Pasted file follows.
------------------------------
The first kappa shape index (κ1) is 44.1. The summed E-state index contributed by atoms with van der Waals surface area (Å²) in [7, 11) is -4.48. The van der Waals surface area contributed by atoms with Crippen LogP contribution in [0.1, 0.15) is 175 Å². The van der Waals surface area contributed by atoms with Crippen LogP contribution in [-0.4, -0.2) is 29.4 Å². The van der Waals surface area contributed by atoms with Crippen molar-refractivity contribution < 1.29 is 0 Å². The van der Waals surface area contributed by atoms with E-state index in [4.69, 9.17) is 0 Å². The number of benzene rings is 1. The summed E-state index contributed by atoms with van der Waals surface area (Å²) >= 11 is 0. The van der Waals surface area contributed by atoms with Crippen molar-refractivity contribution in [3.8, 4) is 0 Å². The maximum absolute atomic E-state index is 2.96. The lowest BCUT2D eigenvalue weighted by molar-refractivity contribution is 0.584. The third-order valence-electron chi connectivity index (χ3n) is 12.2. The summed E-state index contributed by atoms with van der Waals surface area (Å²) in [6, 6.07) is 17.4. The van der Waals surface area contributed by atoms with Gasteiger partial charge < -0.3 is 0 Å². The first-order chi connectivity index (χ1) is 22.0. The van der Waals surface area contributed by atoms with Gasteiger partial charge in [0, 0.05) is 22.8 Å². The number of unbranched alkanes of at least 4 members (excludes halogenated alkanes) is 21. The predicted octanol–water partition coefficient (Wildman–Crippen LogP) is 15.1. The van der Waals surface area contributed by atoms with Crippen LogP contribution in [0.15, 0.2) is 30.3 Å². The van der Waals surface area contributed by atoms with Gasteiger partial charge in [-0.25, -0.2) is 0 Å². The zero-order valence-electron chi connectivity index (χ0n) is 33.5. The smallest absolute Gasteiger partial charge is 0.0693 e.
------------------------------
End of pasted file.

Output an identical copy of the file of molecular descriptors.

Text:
The first kappa shape index (κ1) is 44.1. The summed E-state index contributed by atoms with van der Waals surface area (Å²) in [7, 11) is -4.48. The van der Waals surface area contributed by atoms with Crippen LogP contribution in [0.1, 0.15) is 175 Å². The van der Waals surface area contributed by atoms with Crippen LogP contribution in [-0.4, -0.2) is 29.4 Å². The van der Waals surface area contributed by atoms with Crippen molar-refractivity contribution < 1.29 is 0 Å². The van der Waals surface area contributed by atoms with E-state index in [4.69, 9.17) is 0 Å². The number of benzene rings is 1. The summed E-state index contributed by atoms with van der Waals surface area (Å²) >= 11 is 0. The van der Waals surface area contributed by atoms with Crippen molar-refractivity contribution in [3.8, 4) is 0 Å². The maximum absolute atomic E-state index is 2.96. The lowest BCUT2D eigenvalue weighted by molar-refractivity contribution is 0.584. The third-order valence-electron chi connectivity index (χ3n) is 12.2. The summed E-state index contributed by atoms with van der Waals surface area (Å²) in [6, 6.07) is 17.4. The van der Waals surface area contributed by atoms with Gasteiger partial charge < -0.3 is 0 Å². The first-order chi connectivity index (χ1) is 22.0. The van der Waals surface area contributed by atoms with Gasteiger partial charge in [0, 0.05) is 22.8 Å². The number of unbranched alkanes of at least 4 members (excludes halogenated alkanes) is 21. The predicted octanol–water partition coefficient (Wildman–Crippen LogP) is 15.1. The van der Waals surface area contributed by atoms with Crippen LogP contribution in [0.15, 0.2) is 30.3 Å². The van der Waals surface area contributed by atoms with Gasteiger partial charge in [-0.25, -0.2) is 0 Å². The zero-order valence-electron chi connectivity index (χ0n) is 33.5. The smallest absolute Gasteiger partial charge is 0.0693 e.